Stocks just had their second-biggest rally of the year, partially because of the Federal Reserve. It’s worth recapping what happened.
The story actually began on Monday, when James Bullard of the St. Louis Fed said a rate cut “may be warranted soon.” Then yesterday, Chairman Jerome Powell said “we will act as appropriate to sustain the expansion.”
A little later in the day, Vice Chair Richard Clarida added in an interview on CNBC that “we’re going to put in place appropriate policies to achieve” economic growth.
All three U.S. bankers are voting members of the Federal Open Market Committee, which sets interest rates. Their comments follow similar actions around the world:
- June 4: The Reserve Bank of Australia cut rates for the first time in almost three years.
- June 4: Inflation in the Euro Zone came in far below expectations just two days before a big European Central Bank meeting.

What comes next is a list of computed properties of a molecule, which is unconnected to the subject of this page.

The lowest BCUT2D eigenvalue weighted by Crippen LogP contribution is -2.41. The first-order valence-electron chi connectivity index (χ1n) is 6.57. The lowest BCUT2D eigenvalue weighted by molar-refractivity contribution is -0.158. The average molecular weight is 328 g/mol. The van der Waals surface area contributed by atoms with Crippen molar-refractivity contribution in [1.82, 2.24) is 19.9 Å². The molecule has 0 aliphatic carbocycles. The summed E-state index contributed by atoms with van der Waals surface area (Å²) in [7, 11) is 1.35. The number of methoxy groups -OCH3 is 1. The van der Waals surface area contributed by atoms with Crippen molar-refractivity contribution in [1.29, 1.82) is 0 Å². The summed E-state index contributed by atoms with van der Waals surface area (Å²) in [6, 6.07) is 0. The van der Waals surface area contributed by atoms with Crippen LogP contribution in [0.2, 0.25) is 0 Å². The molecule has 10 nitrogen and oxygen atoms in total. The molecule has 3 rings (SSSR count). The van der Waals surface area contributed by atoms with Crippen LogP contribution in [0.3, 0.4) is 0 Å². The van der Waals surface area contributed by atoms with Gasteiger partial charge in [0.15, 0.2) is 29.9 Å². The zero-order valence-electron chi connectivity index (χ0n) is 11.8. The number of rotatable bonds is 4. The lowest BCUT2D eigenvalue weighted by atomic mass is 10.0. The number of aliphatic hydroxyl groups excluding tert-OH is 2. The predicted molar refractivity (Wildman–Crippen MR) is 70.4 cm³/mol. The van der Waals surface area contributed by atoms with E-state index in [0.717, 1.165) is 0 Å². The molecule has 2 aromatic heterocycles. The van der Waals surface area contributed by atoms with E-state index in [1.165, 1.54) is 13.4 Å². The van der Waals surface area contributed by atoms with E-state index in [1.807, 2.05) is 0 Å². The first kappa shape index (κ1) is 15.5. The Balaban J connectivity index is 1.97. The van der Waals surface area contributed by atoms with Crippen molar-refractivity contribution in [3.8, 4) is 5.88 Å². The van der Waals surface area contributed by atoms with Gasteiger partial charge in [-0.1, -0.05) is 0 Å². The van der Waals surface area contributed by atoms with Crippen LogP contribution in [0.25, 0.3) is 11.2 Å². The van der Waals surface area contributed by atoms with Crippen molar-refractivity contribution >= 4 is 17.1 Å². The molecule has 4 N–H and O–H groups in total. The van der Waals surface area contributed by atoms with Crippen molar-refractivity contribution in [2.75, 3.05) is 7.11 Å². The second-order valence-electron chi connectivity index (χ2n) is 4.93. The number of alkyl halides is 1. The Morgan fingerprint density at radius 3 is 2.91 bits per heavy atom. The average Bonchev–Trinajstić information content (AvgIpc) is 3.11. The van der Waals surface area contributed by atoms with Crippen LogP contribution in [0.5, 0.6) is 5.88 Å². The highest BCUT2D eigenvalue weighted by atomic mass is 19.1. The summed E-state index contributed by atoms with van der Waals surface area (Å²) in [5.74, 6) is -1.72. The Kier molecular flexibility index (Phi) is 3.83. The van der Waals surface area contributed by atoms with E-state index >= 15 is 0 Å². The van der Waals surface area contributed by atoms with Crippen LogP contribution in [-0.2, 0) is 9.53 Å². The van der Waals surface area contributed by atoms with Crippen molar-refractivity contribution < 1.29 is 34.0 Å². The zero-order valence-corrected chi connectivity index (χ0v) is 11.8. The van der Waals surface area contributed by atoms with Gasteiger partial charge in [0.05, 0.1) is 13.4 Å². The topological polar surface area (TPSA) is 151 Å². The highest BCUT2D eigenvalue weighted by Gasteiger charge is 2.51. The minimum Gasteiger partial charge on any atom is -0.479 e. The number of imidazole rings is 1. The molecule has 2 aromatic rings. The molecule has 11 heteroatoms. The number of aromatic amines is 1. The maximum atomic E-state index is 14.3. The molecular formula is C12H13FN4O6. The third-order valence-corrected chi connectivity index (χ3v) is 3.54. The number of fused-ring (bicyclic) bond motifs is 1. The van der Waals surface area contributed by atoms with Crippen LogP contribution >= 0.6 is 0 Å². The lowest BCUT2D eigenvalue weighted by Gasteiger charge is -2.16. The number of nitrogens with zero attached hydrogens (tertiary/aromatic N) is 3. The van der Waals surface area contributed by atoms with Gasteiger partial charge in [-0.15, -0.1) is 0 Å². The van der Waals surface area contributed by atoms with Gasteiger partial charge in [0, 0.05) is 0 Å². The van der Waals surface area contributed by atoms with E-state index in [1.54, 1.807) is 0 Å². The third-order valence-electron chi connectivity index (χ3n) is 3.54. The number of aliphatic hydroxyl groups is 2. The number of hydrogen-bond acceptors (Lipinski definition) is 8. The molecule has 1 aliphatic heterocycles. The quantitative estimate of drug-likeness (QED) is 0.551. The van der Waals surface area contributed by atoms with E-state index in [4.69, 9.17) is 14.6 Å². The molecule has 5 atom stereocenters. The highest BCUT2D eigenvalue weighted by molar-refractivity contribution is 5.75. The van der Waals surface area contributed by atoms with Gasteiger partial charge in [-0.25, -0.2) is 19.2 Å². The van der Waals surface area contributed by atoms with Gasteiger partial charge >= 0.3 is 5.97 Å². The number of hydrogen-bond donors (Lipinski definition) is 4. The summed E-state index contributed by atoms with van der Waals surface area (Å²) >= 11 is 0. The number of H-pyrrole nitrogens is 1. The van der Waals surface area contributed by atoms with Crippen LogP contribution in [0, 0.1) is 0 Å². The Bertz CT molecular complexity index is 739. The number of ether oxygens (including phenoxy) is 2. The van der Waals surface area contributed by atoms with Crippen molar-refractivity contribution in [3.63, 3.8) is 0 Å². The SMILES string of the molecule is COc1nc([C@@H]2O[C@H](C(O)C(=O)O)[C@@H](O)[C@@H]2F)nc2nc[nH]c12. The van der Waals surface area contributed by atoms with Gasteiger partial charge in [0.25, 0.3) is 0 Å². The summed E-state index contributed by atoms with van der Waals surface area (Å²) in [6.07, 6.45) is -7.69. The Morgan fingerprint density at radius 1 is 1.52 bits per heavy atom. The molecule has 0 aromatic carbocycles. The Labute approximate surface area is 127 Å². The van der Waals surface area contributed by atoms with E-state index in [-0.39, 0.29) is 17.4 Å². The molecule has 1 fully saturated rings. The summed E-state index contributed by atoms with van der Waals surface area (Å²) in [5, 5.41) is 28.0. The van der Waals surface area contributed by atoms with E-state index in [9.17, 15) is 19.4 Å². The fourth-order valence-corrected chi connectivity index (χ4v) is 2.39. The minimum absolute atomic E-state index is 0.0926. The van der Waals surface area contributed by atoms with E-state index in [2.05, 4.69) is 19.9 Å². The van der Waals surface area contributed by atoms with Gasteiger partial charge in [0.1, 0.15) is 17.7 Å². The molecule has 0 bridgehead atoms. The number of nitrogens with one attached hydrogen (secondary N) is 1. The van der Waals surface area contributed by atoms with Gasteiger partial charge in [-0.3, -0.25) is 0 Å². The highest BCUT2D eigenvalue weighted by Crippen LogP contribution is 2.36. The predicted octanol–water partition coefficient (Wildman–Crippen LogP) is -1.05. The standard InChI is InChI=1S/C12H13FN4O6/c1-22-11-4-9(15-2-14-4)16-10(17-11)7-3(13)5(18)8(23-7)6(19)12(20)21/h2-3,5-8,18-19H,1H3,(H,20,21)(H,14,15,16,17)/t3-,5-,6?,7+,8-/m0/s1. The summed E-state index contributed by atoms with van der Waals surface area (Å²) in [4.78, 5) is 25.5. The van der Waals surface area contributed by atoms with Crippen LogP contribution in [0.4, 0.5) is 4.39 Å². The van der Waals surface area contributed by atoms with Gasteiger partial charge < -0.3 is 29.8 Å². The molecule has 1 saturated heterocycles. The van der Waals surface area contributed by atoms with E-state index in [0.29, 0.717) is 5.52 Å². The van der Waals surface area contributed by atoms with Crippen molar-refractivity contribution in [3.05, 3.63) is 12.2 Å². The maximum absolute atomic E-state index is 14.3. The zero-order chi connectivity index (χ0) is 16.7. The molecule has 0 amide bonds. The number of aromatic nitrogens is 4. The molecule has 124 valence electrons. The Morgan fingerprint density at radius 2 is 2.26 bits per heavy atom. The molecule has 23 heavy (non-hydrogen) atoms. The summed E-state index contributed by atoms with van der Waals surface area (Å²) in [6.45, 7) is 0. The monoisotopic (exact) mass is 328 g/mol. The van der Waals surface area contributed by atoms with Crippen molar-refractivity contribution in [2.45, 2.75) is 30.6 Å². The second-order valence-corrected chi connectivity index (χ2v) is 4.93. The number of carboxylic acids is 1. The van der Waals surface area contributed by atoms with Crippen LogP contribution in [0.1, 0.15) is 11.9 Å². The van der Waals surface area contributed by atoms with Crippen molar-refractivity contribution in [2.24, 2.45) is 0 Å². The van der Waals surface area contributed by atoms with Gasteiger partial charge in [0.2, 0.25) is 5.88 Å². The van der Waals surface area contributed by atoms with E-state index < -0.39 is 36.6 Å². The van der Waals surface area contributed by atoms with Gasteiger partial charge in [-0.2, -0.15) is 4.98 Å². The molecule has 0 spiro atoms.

- May 17: Haruhiko Kuroda said the Bank of Japan would keep “extremely low” rates through at least the spring of 2020.
- Last month, the Philippines also cut interest rates unexpectedly and banks’ reserve requirements. Malaysia took similar steps.
Growth Continues Despite Tariffs
Clarida of the Fed said something else yesterday: “We’re confident so far saying so far the tariffs in place have had a small impact — if at all — on growth.”
That matched a European report of unemployment unexpectedly falling to its lowest level in over a year. It also followed strong U.S. gross domestic last week.
This kind of low inflation and steady growth seem to represent a continuation of so-called “Goldilocks” conditions. The economy isn’t too hot, or too cold. It’s just right to let interest rates stay low. That, in turn, can make investors comfortable buying equities.
More information keeps coming this week. ADP’s private-sector payrolls report, Institute for Supply Management’s service index and the Fed’s Beige Book survey of economic conditions are due today. An ECB meeting and U.S. jobless claims come tomorrow, followed by non-farm payrolls on Friday.
In conclusion, markets fell sharply in May as the market worried about trade wars. But it’s a new month and now attention seems to be shifting to a story that investors like more: a dovish Fed.